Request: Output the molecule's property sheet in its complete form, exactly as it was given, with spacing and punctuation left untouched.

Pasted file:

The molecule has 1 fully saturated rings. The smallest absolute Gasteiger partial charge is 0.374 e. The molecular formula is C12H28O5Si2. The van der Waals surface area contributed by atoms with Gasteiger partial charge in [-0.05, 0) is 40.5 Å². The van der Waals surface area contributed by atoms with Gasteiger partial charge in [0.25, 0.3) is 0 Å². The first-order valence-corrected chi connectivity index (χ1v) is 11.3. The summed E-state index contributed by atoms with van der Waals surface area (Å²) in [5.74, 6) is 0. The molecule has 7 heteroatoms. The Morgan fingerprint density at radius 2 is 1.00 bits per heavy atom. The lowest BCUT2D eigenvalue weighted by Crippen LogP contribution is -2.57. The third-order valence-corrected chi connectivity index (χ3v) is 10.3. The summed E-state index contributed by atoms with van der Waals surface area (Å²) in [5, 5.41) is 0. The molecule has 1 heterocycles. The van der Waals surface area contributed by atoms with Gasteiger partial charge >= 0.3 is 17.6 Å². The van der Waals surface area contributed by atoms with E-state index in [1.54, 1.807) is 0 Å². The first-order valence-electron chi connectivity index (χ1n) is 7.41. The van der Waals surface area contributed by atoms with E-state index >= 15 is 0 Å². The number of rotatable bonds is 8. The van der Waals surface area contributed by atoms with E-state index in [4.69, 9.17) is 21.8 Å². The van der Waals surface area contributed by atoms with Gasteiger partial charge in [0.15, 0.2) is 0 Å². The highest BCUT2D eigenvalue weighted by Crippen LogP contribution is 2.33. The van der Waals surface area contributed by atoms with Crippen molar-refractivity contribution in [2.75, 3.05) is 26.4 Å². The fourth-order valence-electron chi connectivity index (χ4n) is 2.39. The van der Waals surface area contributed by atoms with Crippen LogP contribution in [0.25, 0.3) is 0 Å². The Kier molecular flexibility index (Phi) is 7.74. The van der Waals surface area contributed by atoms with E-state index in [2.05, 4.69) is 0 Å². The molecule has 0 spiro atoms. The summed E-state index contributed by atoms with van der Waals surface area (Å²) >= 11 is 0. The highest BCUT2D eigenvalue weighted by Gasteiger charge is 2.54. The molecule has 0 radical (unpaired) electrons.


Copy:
The molecule has 1 fully saturated rings. The smallest absolute Gasteiger partial charge is 0.374 e. The molecular formula is C12H28O5Si2. The van der Waals surface area contributed by atoms with Gasteiger partial charge in [-0.05, 0) is 40.5 Å². The van der Waals surface area contributed by atoms with Gasteiger partial charge in [0.25, 0.3) is 0 Å². The first-order valence-corrected chi connectivity index (χ1v) is 11.3. The summed E-state index contributed by atoms with van der Waals surface area (Å²) in [5.74, 6) is 0. The molecule has 7 heteroatoms. The Morgan fingerprint density at radius 2 is 1.00 bits per heavy atom. The lowest BCUT2D eigenvalue weighted by Crippen LogP contribution is -2.57. The third-order valence-corrected chi connectivity index (χ3v) is 10.3. The summed E-state index contributed by atoms with van der Waals surface area (Å²) in [5, 5.41) is 0. The molecule has 1 heterocycles. The van der Waals surface area contributed by atoms with Gasteiger partial charge >= 0.3 is 17.6 Å². The van der Waals surface area contributed by atoms with E-state index in [1.54, 1.807) is 0 Å². The first-order valence-electron chi connectivity index (χ1n) is 7.41. The van der Waals surface area contributed by atoms with E-state index >= 15 is 0 Å². The number of rotatable bonds is 8. The van der Waals surface area contributed by atoms with E-state index in [4.69, 9.17) is 21.8 Å². The van der Waals surface area contributed by atoms with Gasteiger partial charge in [0.15, 0.2) is 0 Å². The highest BCUT2D eigenvalue weighted by Crippen LogP contribution is 2.33. The van der Waals surface area contributed by atoms with Crippen molar-refractivity contribution in [2.75, 3.05) is 26.4 Å². The fourth-order valence-electron chi connectivity index (χ4n) is 2.39. The van der Waals surface area contributed by atoms with Crippen LogP contribution in [0.25, 0.3) is 0 Å². The Kier molecular flexibility index (Phi) is 7.74. The van der Waals surface area contributed by atoms with E-state index in [2.05, 4.69) is 0 Å². The molecule has 0 spiro atoms. The summed E-state index contributed by atoms with van der Waals surface area (Å²) >= 11 is 0. The highest BCUT2D eigenvalue weighted by Gasteiger charge is 2.54. The molecule has 0 radical (unpaired) electrons.